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While time is defined as the passage of a certain period of time for all objects in the universe to change their positions relative to each other during their movements, the issue of time and measurement in social life has been given great importance since ancient times. People living in ancient times defined time and direction to a great extent by observing the sun. However, the fundamental central concept in the time-society relationship has been the measurement of time.
The concept of time has been one of the areas of interest of philosophy throughout history, as well as one of the important areas of mathematics and physics studies. The issue of time-space is one of the issues that has been discussed throughout history in the fields of faith, philosophy and science, and has various views regarding the understanding of the universe. Many measurement methods have been developed to capture time.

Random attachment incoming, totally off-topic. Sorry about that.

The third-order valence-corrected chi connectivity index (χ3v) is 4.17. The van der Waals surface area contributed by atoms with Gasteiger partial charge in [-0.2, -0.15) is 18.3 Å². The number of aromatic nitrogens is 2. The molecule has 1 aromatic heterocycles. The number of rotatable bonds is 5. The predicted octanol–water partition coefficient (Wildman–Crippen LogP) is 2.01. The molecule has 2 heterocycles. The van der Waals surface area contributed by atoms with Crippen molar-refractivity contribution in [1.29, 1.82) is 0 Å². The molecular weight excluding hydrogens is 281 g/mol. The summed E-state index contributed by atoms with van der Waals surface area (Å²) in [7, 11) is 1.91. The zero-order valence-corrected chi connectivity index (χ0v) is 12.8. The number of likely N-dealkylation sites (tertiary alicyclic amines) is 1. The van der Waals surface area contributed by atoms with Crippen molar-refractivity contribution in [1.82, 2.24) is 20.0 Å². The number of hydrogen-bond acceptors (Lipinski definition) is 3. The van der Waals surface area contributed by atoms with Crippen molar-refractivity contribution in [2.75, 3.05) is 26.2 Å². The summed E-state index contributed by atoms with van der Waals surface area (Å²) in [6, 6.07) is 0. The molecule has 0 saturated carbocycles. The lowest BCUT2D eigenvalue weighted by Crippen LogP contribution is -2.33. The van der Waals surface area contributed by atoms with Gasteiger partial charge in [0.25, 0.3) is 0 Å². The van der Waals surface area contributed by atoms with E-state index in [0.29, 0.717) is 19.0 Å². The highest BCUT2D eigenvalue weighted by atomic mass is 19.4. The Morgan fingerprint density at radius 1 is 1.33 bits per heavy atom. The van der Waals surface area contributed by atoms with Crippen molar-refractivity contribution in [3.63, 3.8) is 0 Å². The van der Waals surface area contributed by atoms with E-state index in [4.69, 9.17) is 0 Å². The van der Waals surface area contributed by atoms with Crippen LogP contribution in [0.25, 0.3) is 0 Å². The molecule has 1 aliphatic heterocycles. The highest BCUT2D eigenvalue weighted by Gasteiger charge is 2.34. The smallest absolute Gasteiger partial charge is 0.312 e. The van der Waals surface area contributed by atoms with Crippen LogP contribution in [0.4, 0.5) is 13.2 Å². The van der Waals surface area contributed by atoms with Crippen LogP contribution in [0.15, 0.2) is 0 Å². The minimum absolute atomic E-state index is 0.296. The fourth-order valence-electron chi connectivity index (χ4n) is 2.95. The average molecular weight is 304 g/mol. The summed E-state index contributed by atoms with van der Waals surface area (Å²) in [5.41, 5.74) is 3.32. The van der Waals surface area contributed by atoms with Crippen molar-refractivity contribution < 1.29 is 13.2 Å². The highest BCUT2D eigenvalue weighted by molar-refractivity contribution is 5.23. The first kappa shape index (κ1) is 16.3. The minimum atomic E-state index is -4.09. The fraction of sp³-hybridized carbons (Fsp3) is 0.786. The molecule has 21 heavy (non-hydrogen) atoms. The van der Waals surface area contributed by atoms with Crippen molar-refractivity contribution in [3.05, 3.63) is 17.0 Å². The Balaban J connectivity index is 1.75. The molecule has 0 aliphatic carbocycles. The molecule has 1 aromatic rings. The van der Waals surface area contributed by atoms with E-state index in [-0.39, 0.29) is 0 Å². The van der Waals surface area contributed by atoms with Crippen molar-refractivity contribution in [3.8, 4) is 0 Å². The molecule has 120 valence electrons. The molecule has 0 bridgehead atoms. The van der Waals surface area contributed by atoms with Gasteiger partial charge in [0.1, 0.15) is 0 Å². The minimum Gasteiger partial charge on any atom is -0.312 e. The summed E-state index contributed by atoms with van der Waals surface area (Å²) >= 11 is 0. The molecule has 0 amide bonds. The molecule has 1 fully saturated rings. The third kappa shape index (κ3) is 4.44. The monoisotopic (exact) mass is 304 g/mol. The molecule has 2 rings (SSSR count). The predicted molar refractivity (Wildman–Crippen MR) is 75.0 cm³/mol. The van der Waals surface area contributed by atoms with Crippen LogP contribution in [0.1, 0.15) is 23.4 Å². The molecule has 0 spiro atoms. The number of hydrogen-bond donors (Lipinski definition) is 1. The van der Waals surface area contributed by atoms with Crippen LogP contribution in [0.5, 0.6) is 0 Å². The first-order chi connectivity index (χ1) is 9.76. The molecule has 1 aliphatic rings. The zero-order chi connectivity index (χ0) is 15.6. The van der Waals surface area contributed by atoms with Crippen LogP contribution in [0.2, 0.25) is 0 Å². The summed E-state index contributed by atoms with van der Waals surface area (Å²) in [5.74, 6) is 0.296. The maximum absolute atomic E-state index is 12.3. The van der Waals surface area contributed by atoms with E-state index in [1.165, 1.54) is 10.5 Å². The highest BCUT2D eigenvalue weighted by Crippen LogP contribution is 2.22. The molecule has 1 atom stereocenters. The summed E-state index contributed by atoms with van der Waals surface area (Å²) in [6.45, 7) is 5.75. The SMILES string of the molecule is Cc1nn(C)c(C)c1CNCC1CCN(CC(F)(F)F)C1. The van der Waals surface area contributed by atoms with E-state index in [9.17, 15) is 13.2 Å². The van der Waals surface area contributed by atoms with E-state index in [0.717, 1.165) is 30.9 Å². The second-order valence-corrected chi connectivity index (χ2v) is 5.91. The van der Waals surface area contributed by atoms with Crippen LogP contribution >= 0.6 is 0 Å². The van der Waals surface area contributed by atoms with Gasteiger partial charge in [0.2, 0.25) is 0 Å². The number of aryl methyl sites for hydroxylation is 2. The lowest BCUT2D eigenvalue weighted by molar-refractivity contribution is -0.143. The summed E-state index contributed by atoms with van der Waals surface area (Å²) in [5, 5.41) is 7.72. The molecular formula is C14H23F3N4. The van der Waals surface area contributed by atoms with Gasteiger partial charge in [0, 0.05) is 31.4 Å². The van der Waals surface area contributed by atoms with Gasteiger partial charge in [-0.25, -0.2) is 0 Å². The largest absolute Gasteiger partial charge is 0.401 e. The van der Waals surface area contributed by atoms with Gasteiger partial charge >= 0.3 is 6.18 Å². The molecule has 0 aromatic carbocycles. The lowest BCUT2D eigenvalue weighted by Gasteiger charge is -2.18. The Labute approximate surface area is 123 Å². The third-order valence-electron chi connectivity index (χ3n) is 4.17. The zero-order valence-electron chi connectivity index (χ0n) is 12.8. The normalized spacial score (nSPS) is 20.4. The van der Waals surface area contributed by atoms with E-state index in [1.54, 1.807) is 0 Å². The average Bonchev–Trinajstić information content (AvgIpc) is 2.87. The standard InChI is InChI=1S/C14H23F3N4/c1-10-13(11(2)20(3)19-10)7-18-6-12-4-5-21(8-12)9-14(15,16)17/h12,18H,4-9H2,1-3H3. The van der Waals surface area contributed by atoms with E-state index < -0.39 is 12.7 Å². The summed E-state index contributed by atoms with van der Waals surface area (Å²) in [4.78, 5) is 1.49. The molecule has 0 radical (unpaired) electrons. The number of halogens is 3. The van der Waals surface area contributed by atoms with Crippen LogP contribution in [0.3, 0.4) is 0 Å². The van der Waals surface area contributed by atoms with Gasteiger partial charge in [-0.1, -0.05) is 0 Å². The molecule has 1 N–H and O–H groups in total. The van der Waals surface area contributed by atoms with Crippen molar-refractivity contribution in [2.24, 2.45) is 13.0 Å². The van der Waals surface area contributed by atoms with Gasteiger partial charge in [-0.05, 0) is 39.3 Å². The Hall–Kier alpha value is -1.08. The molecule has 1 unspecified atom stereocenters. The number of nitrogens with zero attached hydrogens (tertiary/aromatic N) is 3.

Decorative Astrolabe
B.C. The astrolabe, thought to have been invented by Hipparchus in the 2nd century, is an astronomy and navigation instrument used to determine the position of celestial bodies at any time of the year and at any latitude. It is known that various works about the astrolabe were written at the great university in Harran in the ninth century, as a result of the importance given to science and culture by the Abbasid caliphs. It spread to Europe from Arab-dominated Spain in the 10th century and its use became widespread. The astrolabe was used to solve time-related problems, especially by making it possible to observe the stars at night and follow the movements of the Sun during the day.
Although there are different types of astrolabes such as spherical and linear, the most widely used astrolabe in the Islamic world is the astrolabe known as the planispheric astrolabe and consists of a flat circular disk. The main body is a circular disk, and at the top there is a dais on which the ring for hanging the astrolabe passes.
The patterns on the Decorative Astrolabe include meridians, parallel circles and terms related to astronomy.
The Decorative Astrolabe is inspired by a brass astrolabe in the Museum of Islamic Arts, and all the relief patterns on it are hand-decorated using 24 carat gold and antique paints.

Additional information

Dimensions15 × 20 cm